“The campaign is not about Clinton,” she said. “That’s not what we are here to talk about. We are here to talk about Warren and how important she is to us. Because she embodies the ideals and issues that are important to us at the end of the day.”
[Blair Lawton, Iowa Field Director for the Run Warren Run campaign] said even if Warren decides not to run, he believes there are some long-term benefits from this campaign including “putting a big investment into the progressive community.
Meanwhile back in Washington, D.C. (cue theme from The Empire Strikes Back), Republicans are pushing back on Warren, reports Politico:
Republicans are deploying a new taunt to needle Democrats they say refuse to consider even modest changes to financial oversight laws: Why are you so afraid of Elizabeth Warren?
It’s part of an effort by the GOP to portray Democrats as being completely inflexible when it comes to changes to the 2010 Dodd-Frank law because they are running scared from the populist wing of the party that views Warren, the most outspoken Wall Street critic in Congress, as their champion.
In an appearance at the American Bankers Association conference, House Financial Services Chairman Jeb Hensarling (R-Texas) joked that they might need extra help when lobbying Sen. Sherrod Brown (D-Ohio) and Warren: “May the force be with you.”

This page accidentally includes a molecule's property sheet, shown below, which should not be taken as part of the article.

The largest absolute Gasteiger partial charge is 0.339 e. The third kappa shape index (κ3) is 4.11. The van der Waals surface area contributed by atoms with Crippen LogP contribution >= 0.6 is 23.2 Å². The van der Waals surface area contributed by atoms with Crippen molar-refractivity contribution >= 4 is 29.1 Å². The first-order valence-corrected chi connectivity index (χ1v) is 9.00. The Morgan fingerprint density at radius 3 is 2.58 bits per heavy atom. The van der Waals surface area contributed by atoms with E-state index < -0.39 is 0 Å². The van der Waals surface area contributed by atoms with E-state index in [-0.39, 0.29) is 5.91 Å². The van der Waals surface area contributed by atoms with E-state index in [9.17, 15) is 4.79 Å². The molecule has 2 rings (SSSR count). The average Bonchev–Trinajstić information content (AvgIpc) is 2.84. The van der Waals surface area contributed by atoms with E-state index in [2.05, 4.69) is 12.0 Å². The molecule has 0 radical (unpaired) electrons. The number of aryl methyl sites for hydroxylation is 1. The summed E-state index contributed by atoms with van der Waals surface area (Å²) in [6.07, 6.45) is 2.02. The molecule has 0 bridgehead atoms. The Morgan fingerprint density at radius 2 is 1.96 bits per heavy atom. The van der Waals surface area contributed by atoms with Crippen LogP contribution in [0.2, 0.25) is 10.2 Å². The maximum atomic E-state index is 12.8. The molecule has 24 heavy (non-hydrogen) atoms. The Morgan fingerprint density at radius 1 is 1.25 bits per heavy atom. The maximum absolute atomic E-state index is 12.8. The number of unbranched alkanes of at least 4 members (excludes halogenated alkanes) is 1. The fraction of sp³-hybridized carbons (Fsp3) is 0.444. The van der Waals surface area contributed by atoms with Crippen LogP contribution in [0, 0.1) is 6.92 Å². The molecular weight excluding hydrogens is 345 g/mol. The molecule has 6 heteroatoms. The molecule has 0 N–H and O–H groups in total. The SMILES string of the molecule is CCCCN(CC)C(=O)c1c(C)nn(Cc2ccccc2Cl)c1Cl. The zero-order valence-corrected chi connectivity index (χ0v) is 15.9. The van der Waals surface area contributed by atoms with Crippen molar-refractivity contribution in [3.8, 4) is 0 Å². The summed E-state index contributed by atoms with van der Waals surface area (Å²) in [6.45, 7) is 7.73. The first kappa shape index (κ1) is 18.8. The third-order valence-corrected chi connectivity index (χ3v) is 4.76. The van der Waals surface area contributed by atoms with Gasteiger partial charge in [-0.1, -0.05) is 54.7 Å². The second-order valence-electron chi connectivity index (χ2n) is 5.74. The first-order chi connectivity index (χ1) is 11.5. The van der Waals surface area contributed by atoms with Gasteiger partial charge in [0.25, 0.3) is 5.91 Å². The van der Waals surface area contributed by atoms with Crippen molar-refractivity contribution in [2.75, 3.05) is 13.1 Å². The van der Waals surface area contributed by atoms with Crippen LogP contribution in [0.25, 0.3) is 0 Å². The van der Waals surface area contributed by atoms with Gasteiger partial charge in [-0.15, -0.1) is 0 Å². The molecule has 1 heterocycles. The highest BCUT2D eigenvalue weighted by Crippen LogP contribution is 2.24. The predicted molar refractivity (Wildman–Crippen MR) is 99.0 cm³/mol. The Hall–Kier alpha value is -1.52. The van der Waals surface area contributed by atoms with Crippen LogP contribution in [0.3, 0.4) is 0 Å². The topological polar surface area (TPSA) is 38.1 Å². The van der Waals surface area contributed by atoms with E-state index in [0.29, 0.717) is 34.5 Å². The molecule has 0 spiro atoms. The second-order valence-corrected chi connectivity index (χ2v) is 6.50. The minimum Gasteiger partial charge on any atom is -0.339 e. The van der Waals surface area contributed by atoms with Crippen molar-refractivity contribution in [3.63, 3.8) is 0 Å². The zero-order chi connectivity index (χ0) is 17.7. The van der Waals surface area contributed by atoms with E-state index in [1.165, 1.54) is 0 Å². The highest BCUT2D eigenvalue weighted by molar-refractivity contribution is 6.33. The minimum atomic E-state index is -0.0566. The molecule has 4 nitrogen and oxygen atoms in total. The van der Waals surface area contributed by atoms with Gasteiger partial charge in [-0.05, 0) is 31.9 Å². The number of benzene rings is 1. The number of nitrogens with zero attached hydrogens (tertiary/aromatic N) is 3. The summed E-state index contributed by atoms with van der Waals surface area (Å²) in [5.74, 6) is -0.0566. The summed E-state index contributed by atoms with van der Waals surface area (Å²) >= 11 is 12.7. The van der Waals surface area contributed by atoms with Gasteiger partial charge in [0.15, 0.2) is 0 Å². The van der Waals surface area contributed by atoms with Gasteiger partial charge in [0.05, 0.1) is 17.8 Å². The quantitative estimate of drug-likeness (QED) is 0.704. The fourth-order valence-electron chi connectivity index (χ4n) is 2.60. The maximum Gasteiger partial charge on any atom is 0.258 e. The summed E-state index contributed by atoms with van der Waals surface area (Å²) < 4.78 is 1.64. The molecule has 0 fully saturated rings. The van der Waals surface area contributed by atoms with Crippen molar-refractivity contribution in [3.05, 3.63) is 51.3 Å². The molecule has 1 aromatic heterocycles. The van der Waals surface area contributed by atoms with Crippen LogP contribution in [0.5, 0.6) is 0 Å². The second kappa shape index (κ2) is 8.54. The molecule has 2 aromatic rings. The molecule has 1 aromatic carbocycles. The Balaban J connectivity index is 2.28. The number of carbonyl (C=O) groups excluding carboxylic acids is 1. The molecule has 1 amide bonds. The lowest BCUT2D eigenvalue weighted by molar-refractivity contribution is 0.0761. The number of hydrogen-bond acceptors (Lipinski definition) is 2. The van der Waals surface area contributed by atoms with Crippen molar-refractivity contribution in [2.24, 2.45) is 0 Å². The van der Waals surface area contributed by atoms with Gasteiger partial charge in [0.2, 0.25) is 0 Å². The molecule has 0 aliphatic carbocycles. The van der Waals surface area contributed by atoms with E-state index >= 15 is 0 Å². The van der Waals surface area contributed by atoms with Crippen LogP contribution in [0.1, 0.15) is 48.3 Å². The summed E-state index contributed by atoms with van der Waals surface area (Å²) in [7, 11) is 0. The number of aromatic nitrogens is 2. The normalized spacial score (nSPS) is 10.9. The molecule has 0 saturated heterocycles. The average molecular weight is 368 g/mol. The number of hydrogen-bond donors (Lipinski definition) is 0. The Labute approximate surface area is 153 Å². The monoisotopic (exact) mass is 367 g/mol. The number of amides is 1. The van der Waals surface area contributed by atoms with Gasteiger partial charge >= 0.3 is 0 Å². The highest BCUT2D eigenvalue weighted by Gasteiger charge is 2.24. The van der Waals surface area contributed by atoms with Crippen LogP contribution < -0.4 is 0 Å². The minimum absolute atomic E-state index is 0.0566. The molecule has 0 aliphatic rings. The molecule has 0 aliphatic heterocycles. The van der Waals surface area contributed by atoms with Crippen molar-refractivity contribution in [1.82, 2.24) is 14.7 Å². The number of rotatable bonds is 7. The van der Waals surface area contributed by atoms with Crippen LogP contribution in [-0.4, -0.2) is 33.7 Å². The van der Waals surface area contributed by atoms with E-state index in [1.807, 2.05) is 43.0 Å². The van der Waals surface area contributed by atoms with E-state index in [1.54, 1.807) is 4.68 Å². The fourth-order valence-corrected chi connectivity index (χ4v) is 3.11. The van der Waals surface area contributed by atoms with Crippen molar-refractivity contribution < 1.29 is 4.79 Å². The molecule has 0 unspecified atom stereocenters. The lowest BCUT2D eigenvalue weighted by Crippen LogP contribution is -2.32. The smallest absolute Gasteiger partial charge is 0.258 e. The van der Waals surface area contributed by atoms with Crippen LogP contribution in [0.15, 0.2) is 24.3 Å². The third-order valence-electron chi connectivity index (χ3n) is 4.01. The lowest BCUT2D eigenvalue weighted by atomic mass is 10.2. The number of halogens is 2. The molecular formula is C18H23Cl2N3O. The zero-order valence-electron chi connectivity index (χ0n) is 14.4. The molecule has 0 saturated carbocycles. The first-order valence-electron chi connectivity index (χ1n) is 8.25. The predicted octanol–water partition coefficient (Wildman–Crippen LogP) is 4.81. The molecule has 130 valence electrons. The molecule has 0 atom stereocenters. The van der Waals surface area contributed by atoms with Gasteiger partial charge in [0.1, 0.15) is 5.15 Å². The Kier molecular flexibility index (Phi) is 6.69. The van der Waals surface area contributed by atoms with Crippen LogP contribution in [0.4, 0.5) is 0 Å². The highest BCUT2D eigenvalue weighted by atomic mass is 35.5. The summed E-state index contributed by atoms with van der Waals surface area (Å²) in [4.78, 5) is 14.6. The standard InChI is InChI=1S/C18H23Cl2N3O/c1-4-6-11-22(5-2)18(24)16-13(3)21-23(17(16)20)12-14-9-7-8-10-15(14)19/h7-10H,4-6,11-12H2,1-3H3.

Reading through the rest of the article about what changes Big Bidness wants to to see in Dodd-Frank, one comes away asking whether Congress would show the same level of effort and concern over the needs and wants of less well-heeled and less well-connected constituents. Which explains why volunteers are busting their tails for Warren in Des Moines.
Who knows what words Republican old boys are actually using in D.C. to cast Democrats as inflexible or “running scared” or weak-kneed by asking “Why are you so afraid of Elizabeth Warren?” But that strikes my ear as, “What are you afraid of, a girl?“
With any luck, someone will catch one on tape saying explicitly what they really think.
(Cross-posted from Hullabaloo.)
If you mistakenly wandered into the Bipartisan Summit on Criminal Justice Reform, you might have thought you had fallen into an alternate universe. Scores of liberal and conservative activists, policy wonks and lawmakers gathered for an all-day conference that seemed to defy all the old saws about Washington gridlock. Former GOP House Speaker Newt Gingrich lauded Democratic Senator Cory Booker, who volleyed back praise for his Republican partners. Even Attorney General Eric Holder drew warm applause in a ballroom dotted with conservatives.
But as unusual as that may be in Washington, it’s becoming a routine sight when it comes to criminal justice reform. In recent months, a growing bipartisan alliance has formed around the need to change a prison system that critics say is broken and bloated. Thursday’s crowd was the clearest sign yet of the coalition’s breadth. “When you have an idea whose time has come,” said Jones, one of the hosts of the summit, “it winds up being an unstoppable force.”